Wednesday, September 30, 2009

Nietzsche’s Concept of Eternal Recurrence

"This life as you now live it and have lived it, you will have to live once more and innumerable times more; and there will be nothing new in it, but every pain and every joy and every thought and sigh and everything immeasurably small or great in your life must return to you-all in the same succession and sequence-even this spider and this moonlight between the trees, and even this moment and I myself. The eternal hourglass of existence is turned over and over, and you with it, a grain of dust." ~Friedrich Nietzsche

“Do you remember what you told me once? That every passing minute is another chance to turn it all around.” ~ Tom Cruise as David Aames, Vanilla Sky

Some people consider Friedrich Nietzsche one of the most exciting philosophers of all time. Certainly his ideas have been influential and his writing dramatic. And whatever your take on his point of view, the themes he addresses are provoking enough to give us something to gnaw on and make us think. And in the end, to some extent, maybe that was all he intended in a world where people generally just went about their business and accepted the values of the culture they were immersed in.

The quote above addresses one of his original constructs, the idea of life being an eternal recurrence. Christian teaching is not alone in giving weight to the decisions of this life by indicating their significance with regard to eternal outcomes. Nietzsche, on the other hand, chooses to suggest our decisions in this life have weight because how we choose to live today will be replayed over and over again unto eternity.

It’s a very unusual perspective in some respects, a variant on reincarnation, which also has us returning indefinitely, but in differing capacities. Scholars have argued whether the idea is meant as a serious conjecture or a concept to make us more thoughtful about our behavior here and now.

I would suggest that Nietzsche’s sole intent with this concept of eternal recurrence was to get us plugged in to the significance of our acts. His was a brilliant mind, but as far as I am aware he does not offer a supporting argument for the notion proposed. It is a certainty that he understood that even if we ourselves were recurring, our circumstances would not be, for times change, culture changes, history is unfolding all around us.

This theme of eternal recurrence is echoed in Cameron Crowe’s film Vanilla Sky. Once one grasps the film’s premise, the viewer is like Theseus following Ariadne’s thread to find his way through the labyrinth. In the film, David Aames is unaware that he is experiencing this “eternal recurrence”, but only knows that something is terribly wrong. The climactic scene on the rooftop brings a number of historically significant philosophical questions to the surface.

Of Nietzsche, we know that his ideas went on to influence innumerable existential philosophers and lay the groundwork for postmodern explorers. He lived passionately, a philosopher whose roots were less grounded in reason (the dominant theme of the Rennaissance and modern rationalism) and drawn more from the Dionysian, the experiential and the irrational.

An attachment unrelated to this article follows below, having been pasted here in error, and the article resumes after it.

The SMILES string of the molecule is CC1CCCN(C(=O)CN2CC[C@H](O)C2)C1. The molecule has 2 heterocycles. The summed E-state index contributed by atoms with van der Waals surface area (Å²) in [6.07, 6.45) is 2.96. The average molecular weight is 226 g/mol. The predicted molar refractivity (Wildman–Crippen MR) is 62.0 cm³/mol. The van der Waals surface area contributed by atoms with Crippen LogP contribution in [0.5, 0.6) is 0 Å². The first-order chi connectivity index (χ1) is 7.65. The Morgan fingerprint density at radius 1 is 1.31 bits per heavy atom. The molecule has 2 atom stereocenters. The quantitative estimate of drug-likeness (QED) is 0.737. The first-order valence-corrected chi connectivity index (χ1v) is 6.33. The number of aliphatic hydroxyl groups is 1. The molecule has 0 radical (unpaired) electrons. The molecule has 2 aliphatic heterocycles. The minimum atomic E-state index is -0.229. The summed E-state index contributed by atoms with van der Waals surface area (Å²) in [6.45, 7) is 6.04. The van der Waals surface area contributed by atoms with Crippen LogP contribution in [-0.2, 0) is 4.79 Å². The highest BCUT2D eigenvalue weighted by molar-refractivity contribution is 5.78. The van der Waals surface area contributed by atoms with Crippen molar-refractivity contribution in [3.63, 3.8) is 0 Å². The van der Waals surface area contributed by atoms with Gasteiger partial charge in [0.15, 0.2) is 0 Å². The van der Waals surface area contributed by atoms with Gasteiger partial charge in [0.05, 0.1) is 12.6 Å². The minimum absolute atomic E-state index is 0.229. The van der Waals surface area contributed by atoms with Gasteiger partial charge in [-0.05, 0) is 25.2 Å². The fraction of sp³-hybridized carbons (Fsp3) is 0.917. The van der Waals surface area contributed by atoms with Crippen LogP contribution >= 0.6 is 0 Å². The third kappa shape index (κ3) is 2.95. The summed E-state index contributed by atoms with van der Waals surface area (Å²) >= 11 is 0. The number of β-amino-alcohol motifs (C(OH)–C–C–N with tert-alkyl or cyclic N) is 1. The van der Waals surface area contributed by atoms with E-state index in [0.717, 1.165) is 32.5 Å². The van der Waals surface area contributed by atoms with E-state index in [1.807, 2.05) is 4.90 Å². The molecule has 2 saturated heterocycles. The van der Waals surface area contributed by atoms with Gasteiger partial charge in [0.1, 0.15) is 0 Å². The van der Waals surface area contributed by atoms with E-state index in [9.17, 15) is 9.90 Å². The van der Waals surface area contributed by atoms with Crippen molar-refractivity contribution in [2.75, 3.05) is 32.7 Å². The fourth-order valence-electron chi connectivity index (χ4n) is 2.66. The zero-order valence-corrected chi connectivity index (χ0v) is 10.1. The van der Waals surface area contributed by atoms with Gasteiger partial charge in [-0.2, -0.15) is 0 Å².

While living in Italy, Nietzsche had a nervous breakdown while witnessing a man beating a horse. Embracing the horse, whose suffering was more than he could bear, Nietzsche fell apart and spent the last ten years of his life in a broken state.

Nietzsche’s writings are challenging to put your mind around in part because he did not believe it necessary to have a systematic, rational viewpoint. More than once he declares his distrust of systematizers. In this regard he may have foreshadowed the postmodernists who do not find it necessary to be altogether consistent in their own views. He may have even suggested that atttempts to be consistent are a waste of time.

What matters, he asserted, is not getting everything figured out, but experiencing our lives as fully as possible and becoming all we’re meant to be. “The present moment is all, so let us make the best use of it and of ourselves.” With that I would agree; the truth is true wherever it is found.

The two photos on this page are of the house where Nietzche lived in Turin, at via Carlo Albierto 6, when he had his nervous breakdown and of the plaque stating that Nietzsche lived there. In 1861Turin was the first capital of united Italy. The capital later moved to Florence and ultimately to Rome.

I painted the portrait featuring Nietzsche’s famous mustache, above right, this past weekend.


Christella D. Moody said...

I really like your portraits. They are deceptively simple yet you can see the essence of the person. I bet it's more difficult than it looks.

Agree with the last assertion, living as fully as possible.

Ed Newman said...

I have really enjoyed the stuff I am doing now... and developing some new techniques.

I don't agree with Nietzche on all, but he makes has some good insights and gets maligned because of over-the-top remarks that are on occasion actual misprepresnetations.

Many people paint things black and white so they do not have to consider the ramifications of certain insights a person brings which may be threatening.

Tnanks for the visit, and comments. Carpe diem!

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